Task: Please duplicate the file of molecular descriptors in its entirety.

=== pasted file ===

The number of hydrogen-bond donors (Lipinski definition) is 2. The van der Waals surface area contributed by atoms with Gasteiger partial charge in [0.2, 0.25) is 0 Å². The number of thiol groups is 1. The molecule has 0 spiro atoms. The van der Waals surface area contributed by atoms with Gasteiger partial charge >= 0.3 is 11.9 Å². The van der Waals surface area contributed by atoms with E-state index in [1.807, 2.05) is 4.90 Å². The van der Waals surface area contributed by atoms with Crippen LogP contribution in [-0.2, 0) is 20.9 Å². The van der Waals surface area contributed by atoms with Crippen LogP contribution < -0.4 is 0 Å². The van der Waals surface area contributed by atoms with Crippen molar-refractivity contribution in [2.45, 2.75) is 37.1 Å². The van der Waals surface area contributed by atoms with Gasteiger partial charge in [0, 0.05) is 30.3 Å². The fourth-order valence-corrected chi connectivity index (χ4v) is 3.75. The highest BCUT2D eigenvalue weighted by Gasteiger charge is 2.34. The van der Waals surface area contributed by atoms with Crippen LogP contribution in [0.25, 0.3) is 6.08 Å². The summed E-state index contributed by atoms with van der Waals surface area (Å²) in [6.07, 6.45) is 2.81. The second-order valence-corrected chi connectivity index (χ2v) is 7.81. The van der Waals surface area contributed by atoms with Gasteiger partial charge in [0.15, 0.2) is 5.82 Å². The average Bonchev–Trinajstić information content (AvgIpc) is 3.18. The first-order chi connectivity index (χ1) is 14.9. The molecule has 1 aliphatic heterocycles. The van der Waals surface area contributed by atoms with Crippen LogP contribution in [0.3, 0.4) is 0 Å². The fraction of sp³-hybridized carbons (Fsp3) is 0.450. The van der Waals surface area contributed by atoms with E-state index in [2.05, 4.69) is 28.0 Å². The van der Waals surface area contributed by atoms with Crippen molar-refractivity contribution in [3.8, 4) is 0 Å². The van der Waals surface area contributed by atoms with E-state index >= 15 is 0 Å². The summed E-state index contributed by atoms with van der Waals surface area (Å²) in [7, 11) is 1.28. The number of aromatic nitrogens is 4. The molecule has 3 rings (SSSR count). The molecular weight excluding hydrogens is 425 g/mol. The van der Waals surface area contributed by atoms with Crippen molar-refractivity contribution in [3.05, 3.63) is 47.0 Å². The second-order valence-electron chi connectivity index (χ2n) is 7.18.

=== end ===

The number of hydrogen-bond donors (Lipinski definition) is 2. The van der Waals surface area contributed by atoms with Gasteiger partial charge in [0.2, 0.25) is 0 Å². The number of thiol groups is 1. The molecule has 0 spiro atoms. The van der Waals surface area contributed by atoms with Gasteiger partial charge >= 0.3 is 11.9 Å². The van der Waals surface area contributed by atoms with E-state index in [1.807, 2.05) is 4.90 Å². The van der Waals surface area contributed by atoms with Crippen LogP contribution in [-0.2, 0) is 20.9 Å². The van der Waals surface area contributed by atoms with Crippen LogP contribution < -0.4 is 0 Å². The van der Waals surface area contributed by atoms with Crippen molar-refractivity contribution in [2.45, 2.75) is 37.1 Å². The van der Waals surface area contributed by atoms with Gasteiger partial charge in [0, 0.05) is 30.3 Å². The fourth-order valence-corrected chi connectivity index (χ4v) is 3.75. The highest BCUT2D eigenvalue weighted by Gasteiger charge is 2.34. The van der Waals surface area contributed by atoms with Crippen LogP contribution in [0.25, 0.3) is 6.08 Å². The summed E-state index contributed by atoms with van der Waals surface area (Å²) in [6.07, 6.45) is 2.81. The second-order valence-corrected chi connectivity index (χ2v) is 7.81. The van der Waals surface area contributed by atoms with Gasteiger partial charge in [0.15, 0.2) is 5.82 Å². The average Bonchev–Trinajstić information content (AvgIpc) is 3.18. The first-order chi connectivity index (χ1) is 14.9. The molecule has 1 aliphatic heterocycles. The van der Waals surface area contributed by atoms with Crippen LogP contribution in [0.3, 0.4) is 0 Å². The fraction of sp³-hybridized carbons (Fsp3) is 0.450. The van der Waals surface area contributed by atoms with E-state index in [2.05, 4.69) is 28.0 Å². The van der Waals surface area contributed by atoms with Crippen molar-refractivity contribution in [3.8, 4) is 0 Å². The van der Waals surface area contributed by atoms with E-state index >= 15 is 0 Å². The summed E-state index contributed by atoms with van der Waals surface area (Å²) in [7, 11) is 1.28. The number of aromatic nitrogens is 4. The molecule has 3 rings (SSSR count). The molecular weight excluding hydrogens is 425 g/mol. The van der Waals surface area contributed by atoms with Crippen molar-refractivity contribution in [3.05, 3.63) is 47.0 Å². The second-order valence-electron chi connectivity index (χ2n) is 7.18.